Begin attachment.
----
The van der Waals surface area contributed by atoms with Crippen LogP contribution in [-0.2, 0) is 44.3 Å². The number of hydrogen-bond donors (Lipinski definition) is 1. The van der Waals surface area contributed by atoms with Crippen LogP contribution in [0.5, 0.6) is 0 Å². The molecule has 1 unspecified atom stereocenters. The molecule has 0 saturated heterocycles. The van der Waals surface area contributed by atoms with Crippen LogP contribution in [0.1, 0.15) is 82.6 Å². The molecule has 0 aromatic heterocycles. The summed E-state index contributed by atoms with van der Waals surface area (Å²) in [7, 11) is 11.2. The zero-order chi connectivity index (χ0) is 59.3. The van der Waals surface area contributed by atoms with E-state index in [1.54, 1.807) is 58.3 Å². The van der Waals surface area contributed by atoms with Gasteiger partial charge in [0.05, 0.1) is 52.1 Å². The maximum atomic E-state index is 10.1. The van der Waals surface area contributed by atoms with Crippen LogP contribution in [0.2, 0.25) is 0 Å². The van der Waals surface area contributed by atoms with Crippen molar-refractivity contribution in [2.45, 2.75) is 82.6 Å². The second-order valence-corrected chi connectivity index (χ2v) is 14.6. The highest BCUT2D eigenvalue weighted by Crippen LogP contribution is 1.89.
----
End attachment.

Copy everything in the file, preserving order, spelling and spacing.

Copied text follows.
The van der Waals surface area contributed by atoms with Crippen LogP contribution in [-0.2, 0) is 44.3 Å². The number of hydrogen-bond donors (Lipinski definition) is 1. The van der Waals surface area contributed by atoms with Crippen LogP contribution in [0.5, 0.6) is 0 Å². The molecule has 1 unspecified atom stereocenters. The molecule has 0 saturated heterocycles. The van der Waals surface area contributed by atoms with Crippen LogP contribution in [0.1, 0.15) is 82.6 Å². The molecule has 0 aromatic heterocycles. The summed E-state index contributed by atoms with van der Waals surface area (Å²) in [7, 11) is 11.2. The zero-order chi connectivity index (χ0) is 59.3. The van der Waals surface area contributed by atoms with E-state index in [1.54, 1.807) is 58.3 Å². The van der Waals surface area contributed by atoms with Gasteiger partial charge in [0.05, 0.1) is 52.1 Å². The maximum atomic E-state index is 10.1. The van der Waals surface area contributed by atoms with Crippen LogP contribution in [0.2, 0.25) is 0 Å². The van der Waals surface area contributed by atoms with Crippen molar-refractivity contribution in [2.45, 2.75) is 82.6 Å². The second-order valence-corrected chi connectivity index (χ2v) is 14.6. The highest BCUT2D eigenvalue weighted by Crippen LogP contribution is 1.89.